Do southern writer Fannie Flagg or Rick Bragg sound like big-city Eastern writers? If Stephen King and Lee Child were given the same mysterious place to write about, do you think they would write in the same style? Al doesn't write like Charlotte. Sylvia doesn't write like Kathleen. We may address the same subject but our choice of words is definitely not the same. Part of that is because we each see the same object, event, memory in a different way—therefore, we use our special way of telling the story.

You might think you don't have a style but you do if you have been writing for any length of time. If you are a newcomer, you might want to take stock of your favorite authors—do you want to write like them. Don't copy their work but lean toward the way they put words on paper. Experiment with your writing style. Take a subject or character and write about them in different ways—humorous, very formal, mysteriously, down home comfortable, etc. It is all good practice.

I've been an advocate of journaling for years and think that's a good way to work on your style. You can use all forms of creative writing—stream of consciousness, question and answer, periodic reflection, essay, poetry, or whatever form you want to use. You will be able to see what writing style is most comfortable and best suited for you.

Talk to other writers. Go to book signings, listen to book talks on TV, and write. You need passion and interest in order to find your writing style.

Tuesday, June 05, 2012


I've been revising and revising and revising Aunt Lutie's Blue Moon Cafe. I've also been doing carpet/flooring shopping for our HOA Clubhouse. And, of course, those classes I teach eat up a great deal of time. I do have good intentions to write at least weekly on this blog but am remiss in doing so. But, as has always been my ability, no matter how tired I am, I can find energy to read--though I do tend to fall asleep somewhere along the way.

One of the articles I've read recently gave an overview of authors--and what they consider their lucky charms, or things they must do to write. That's not what they called those things sitting on the desk or the repetition of things they do, but I see them as items/events they think helps them in their chase of the muse.

One author has a figure of the Thai goddess of Mercy in her office. There are pottery pieces, special paintings or photographs, statues, and one has a special Bugs Bunny mousepad that has lasted longer than the computers they serve.

A famous author wrote at the kitchen table for years with her files and papers in plastic dish pans. She has a study now and works at a beautiful oak table. But she still files in dish pans. Another goes to a cafe, orders a latte and works on his laptop--never moving for hours--because he's afraid if he gets up someone will steal his laptop.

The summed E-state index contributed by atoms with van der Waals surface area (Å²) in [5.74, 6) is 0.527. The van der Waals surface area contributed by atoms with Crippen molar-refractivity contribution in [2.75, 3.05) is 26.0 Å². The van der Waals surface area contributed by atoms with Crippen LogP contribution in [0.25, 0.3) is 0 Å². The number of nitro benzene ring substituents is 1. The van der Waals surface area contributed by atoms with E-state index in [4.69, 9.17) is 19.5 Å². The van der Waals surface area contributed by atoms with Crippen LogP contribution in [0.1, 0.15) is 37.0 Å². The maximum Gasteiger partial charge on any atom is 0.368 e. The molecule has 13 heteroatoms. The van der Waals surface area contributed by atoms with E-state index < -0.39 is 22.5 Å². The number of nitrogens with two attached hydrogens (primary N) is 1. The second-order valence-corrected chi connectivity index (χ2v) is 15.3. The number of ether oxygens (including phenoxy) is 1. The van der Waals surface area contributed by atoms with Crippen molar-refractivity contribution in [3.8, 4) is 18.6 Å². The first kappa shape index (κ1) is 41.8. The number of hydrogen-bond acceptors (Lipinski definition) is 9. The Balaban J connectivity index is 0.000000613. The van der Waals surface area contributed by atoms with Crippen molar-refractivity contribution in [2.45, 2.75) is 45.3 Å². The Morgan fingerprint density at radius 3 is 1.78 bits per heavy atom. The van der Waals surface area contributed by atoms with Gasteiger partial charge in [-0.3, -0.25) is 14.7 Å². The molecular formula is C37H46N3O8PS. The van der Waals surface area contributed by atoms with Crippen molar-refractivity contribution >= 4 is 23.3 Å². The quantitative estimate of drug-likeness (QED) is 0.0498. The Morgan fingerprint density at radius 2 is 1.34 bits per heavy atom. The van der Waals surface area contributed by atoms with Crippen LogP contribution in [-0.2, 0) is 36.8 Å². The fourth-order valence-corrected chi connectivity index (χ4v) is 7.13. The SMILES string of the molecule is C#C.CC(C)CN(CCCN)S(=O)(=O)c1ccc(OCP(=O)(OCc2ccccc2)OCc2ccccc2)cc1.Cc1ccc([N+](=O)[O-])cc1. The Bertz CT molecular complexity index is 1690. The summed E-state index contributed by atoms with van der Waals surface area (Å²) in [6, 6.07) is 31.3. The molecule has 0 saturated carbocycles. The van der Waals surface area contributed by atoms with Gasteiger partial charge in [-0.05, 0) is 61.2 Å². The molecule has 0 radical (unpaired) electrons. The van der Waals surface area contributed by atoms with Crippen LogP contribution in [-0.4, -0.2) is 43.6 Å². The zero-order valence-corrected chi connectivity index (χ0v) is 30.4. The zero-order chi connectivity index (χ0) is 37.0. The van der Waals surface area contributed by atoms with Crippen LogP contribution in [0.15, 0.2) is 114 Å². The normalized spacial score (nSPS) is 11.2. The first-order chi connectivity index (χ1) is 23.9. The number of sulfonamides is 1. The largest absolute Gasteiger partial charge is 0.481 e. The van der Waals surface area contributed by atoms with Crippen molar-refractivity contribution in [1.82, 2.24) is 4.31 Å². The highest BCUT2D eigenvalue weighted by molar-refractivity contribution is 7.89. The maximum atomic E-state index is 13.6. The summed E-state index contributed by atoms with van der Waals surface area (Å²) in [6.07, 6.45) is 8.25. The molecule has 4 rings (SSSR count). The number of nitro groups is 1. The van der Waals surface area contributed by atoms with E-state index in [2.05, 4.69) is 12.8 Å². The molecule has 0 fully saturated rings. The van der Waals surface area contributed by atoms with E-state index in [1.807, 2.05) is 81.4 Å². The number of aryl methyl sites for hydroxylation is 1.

Some writers keep an opbject(s) they use in their books within their sight as they create:
   A coin      Stone   Bundle of letters   Clothing of the period   A quilt.

I don't feel I am superstitious. I don't have to write in any certain place, with special objects around me. I like to say I can write anywhere, anytime--even if only with a small pad and pen. But, as I look around my office, I am surrounded with things that touch my soul: family photos, pictures of our many travels, copies of my books, a watercolor by a Texas writer friend, a favorite postcard from an English friend, an oil painting by my daddy, and a rocking chair carved by an elderly student who died last week at age 97.  And just beneath my computer screen is a polished rock with one word printed on it, a word I attempt daily to follow:  FOCUS.

I see there are things that a writer can't do without.

Saturday, May 05, 2012

A Balanced Life

I think we all would like to have a more balanced life. Maybe you would like a little encouragement, a few suggestions on what you can do that might help you find that balance. Here's a few I've used when I'm out of sorts or feel like my life is really out of kilter.

Write a funny poem.
Try on hats.
Go to the zoo or a wild animal park.
Go to a park and swing with the kids.
Splash through a puddle.
Tend your garden.
Play special CD's.
Eat off your best dishes.
Try a new hairstyle.
Listen to the wind through the trees.
Get up early enough to see the sunrise.
Visit art galleries, make notes, write a poem about subject.
Bath by candlelight.
Take a long walk.
Pray or meditate.
Make those cards you've been saying you'd do.
Write a letter to someone you've been neglecting.
Call a friend who needs to hear your voice.

Tonight we went out an gazed at the largest moon in over 100 years; if that won't give you a good feeling, I don't know what will.